### Learning the wiring would be better

Learning the wiring would likely mean (in my estimation) that the such wide layers wouldn’t be necessary: a huge number of random connections would no longer be required to find the favourable information flows from inputs to outputs. Learning the wiring would be a non-trivial optimisation problem, however, more complicated than e.g. general sparsity constraints since the number of inputs must be exactly two (not just a arbitrary small number).

### Regression as well as classification?

The authors also undertake to demonstrate that logic gate networks, when appended with a learned affine transformation, are useful devices for regression. This is not without precedent, since e.g. sometimes random forests are used for regression. However, I think the core case of classification is compelling enough.

### The “normalisation temperature” $\tau$

Outputs are grouped into equally sized groups corresponding to the classes of the classification, and the score for each class is the sum of its outputs. These sums need normalising, since the resultant “score vector” needs to be a distribution: it is compared to the target distribution (which is one-hot on the target class) using cross entropy. There is only one correct way to do this, namely normalize by the size of the groups. Instead, the authors normalize by a hyperparameter $\tau$, for which they perform a grid search. The beneficial side effect of varying the value of $\tau$ is to amplify or diminish the strength of the back propagation signal, and as such, it ends up playing the role of a learning rate (the hyperparameter that the authors *identify* as a learning rate is in fact fixed).

### Surprisingly, no annealing!

It is common practice to use a “temperature” parameter in the softmax to progressively encourage the model to move towards making a one-hot decision – this is called annealing. Surprisingly, the authors choose not to do this, and perhaps they didn’t need to (see Discretization).

### Discretization

The authors claim that, post-training, the model has learned an unambiguous choice of logic gate for each node; they are consequently able to discretize the network of superpositions into a boolean circuit. This of course damages the accuracy of the model. The authors report however that this lose of accuracy is less that 0.1% for MNIST.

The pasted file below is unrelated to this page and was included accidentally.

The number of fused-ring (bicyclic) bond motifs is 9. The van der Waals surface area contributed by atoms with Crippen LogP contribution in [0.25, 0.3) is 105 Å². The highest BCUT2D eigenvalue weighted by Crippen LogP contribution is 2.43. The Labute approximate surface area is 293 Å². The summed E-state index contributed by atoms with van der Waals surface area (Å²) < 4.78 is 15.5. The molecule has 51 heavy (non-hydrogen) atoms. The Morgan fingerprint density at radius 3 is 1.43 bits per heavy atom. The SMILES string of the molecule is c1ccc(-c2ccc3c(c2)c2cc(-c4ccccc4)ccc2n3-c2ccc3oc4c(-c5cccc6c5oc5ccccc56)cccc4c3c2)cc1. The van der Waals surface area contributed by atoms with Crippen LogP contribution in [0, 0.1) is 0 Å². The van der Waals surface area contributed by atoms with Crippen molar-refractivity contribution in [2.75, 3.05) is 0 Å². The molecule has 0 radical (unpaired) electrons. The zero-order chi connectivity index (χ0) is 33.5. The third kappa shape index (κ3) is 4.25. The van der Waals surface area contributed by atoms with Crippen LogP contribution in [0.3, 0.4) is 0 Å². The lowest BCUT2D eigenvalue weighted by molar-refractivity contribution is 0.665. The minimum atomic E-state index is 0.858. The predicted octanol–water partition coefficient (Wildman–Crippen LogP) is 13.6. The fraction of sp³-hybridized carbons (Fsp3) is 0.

(I was skeptical about the claim that the choice of logic gate would be unambiguous post training, but can confirm that this is indeed the case: after training the smaller MNIST model, >96% of all neurons on all layers were essentially one-hot (i.e. one outcome had probability >85%).

## Relevance to ZKML

Logic gate networks belong to the broad family of approaches that are focussed on efficient inference for edge devices, which includes further model types that may be of interest for ZKML, such as binary neural nets, quantised weight networks and neural nets trained with sparsity constraints. The other feature that all such models have in common is that they sacrifice some accuracy for efficiency and are consequently never the latest and greatest in performance. However, logic gate networks in particular are still in the first stages of their development, and future directions for improvement are apparent and, in my opinion, feasible.

The most important future improvement will be lower redundancy. Logic gate networks (in their current state) are boolean circuits with a high degree of redundancy resulting from their learning process. Reducing this redundancy will be crucial for making such models useful beyong toy datasets. For example, about four million logic gates are required for a competitive logic gate network for MNIST. From the ZKML perspective, to prove an inference run of such a network, the output of each logic gate (a bit) needs to be encoded as a separate field element – they can’t be grouped together into a larger field element since bit-wise operations need to be verified. While this is not *so* onerous (depending on the proof system), this is still just a model for a toy dataset. What is needed is a method of learning with reduced redundancy, and this will hopefully be the result of future work.